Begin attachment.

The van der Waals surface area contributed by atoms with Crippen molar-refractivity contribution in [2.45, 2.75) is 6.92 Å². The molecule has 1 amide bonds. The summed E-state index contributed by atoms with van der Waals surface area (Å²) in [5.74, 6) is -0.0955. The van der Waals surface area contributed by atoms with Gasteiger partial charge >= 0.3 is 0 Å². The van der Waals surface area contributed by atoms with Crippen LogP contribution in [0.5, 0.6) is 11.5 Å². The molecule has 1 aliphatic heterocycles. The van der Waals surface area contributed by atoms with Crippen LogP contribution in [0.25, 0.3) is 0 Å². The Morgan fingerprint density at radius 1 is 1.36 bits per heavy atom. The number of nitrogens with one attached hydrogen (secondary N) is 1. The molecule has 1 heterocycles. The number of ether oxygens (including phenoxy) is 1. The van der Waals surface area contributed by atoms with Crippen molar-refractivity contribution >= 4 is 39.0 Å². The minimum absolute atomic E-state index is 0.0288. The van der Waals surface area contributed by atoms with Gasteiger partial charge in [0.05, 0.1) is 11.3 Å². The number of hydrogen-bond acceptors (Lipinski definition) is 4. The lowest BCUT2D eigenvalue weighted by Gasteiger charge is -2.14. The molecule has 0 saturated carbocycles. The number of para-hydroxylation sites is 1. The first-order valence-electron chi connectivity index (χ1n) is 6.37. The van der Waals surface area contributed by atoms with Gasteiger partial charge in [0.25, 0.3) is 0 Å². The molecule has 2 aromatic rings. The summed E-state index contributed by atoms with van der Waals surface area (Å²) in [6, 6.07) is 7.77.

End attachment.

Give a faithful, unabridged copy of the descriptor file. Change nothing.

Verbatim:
The van der Waals surface area contributed by atoms with Crippen molar-refractivity contribution in [2.45, 2.75) is 6.92 Å². The molecule has 1 amide bonds. The summed E-state index contributed by atoms with van der Waals surface area (Å²) in [5.74, 6) is -0.0955. The van der Waals surface area contributed by atoms with Gasteiger partial charge >= 0.3 is 0 Å². The van der Waals surface area contributed by atoms with Crippen LogP contribution in [0.5, 0.6) is 11.5 Å². The molecule has 1 aliphatic heterocycles. The van der Waals surface area contributed by atoms with Crippen LogP contribution in [0.25, 0.3) is 0 Å². The Morgan fingerprint density at radius 1 is 1.36 bits per heavy atom. The number of nitrogens with one attached hydrogen (secondary N) is 1. The molecule has 1 heterocycles. The number of ether oxygens (including phenoxy) is 1. The van der Waals surface area contributed by atoms with Crippen molar-refractivity contribution >= 4 is 39.0 Å². The minimum absolute atomic E-state index is 0.0288. The van der Waals surface area contributed by atoms with Gasteiger partial charge in [0.05, 0.1) is 11.3 Å². The number of hydrogen-bond acceptors (Lipinski definition) is 4. The lowest BCUT2D eigenvalue weighted by Gasteiger charge is -2.14. The molecule has 0 saturated carbocycles. The number of para-hydroxylation sites is 1. The first-order valence-electron chi connectivity index (χ1n) is 6.37. The van der Waals surface area contributed by atoms with Gasteiger partial charge in [0.25, 0.3) is 0 Å². The molecule has 2 aromatic rings. The summed E-state index contributed by atoms with van der Waals surface area (Å²) in [6, 6.07) is 7.77.